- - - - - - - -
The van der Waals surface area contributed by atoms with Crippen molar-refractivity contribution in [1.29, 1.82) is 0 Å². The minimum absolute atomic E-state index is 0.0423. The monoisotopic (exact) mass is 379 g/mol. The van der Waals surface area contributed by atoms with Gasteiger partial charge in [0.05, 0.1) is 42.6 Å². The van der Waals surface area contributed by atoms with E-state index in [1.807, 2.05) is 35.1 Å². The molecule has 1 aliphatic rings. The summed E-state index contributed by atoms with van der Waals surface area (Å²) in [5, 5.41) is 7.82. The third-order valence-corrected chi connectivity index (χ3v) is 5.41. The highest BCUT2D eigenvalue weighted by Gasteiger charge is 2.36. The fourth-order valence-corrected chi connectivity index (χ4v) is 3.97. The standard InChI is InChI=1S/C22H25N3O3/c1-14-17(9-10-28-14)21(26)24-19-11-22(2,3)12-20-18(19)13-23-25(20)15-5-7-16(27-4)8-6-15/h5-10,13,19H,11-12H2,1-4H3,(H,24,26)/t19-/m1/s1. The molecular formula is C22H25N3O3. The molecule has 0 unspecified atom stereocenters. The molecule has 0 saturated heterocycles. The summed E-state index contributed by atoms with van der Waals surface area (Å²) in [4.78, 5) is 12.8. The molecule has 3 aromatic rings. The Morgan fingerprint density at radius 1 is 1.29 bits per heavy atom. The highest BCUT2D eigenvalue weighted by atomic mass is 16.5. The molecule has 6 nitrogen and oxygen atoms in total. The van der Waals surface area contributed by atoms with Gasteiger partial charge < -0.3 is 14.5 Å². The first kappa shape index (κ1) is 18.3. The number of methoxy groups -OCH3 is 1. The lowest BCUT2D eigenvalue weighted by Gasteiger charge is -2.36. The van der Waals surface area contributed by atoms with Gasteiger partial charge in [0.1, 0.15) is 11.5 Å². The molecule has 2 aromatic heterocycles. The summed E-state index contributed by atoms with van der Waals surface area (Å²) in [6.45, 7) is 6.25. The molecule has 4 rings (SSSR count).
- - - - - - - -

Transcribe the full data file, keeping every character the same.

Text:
The van der Waals surface area contributed by atoms with Crippen molar-refractivity contribution in [1.29, 1.82) is 0 Å². The minimum absolute atomic E-state index is 0.0423. The monoisotopic (exact) mass is 379 g/mol. The van der Waals surface area contributed by atoms with Gasteiger partial charge in [0.05, 0.1) is 42.6 Å². The van der Waals surface area contributed by atoms with E-state index in [1.807, 2.05) is 35.1 Å². The molecule has 1 aliphatic rings. The summed E-state index contributed by atoms with van der Waals surface area (Å²) in [5, 5.41) is 7.82. The third-order valence-corrected chi connectivity index (χ3v) is 5.41. The highest BCUT2D eigenvalue weighted by Gasteiger charge is 2.36. The fourth-order valence-corrected chi connectivity index (χ4v) is 3.97. The standard InChI is InChI=1S/C22H25N3O3/c1-14-17(9-10-28-14)21(26)24-19-11-22(2,3)12-20-18(19)13-23-25(20)15-5-7-16(27-4)8-6-15/h5-10,13,19H,11-12H2,1-4H3,(H,24,26)/t19-/m1/s1. The molecular formula is C22H25N3O3. The molecule has 0 unspecified atom stereocenters. The molecule has 0 saturated heterocycles. The summed E-state index contributed by atoms with van der Waals surface area (Å²) in [4.78, 5) is 12.8. The molecule has 3 aromatic rings. The Morgan fingerprint density at radius 1 is 1.29 bits per heavy atom. The highest BCUT2D eigenvalue weighted by atomic mass is 16.5. The molecule has 6 nitrogen and oxygen atoms in total. The van der Waals surface area contributed by atoms with Gasteiger partial charge < -0.3 is 14.5 Å². The first kappa shape index (κ1) is 18.3. The number of methoxy groups -OCH3 is 1. The lowest BCUT2D eigenvalue weighted by Gasteiger charge is -2.36. The van der Waals surface area contributed by atoms with Gasteiger partial charge in [0.1, 0.15) is 11.5 Å². The molecule has 2 aromatic heterocycles. The summed E-state index contributed by atoms with van der Waals surface area (Å²) in [6.45, 7) is 6.25. The molecule has 4 rings (SSSR count).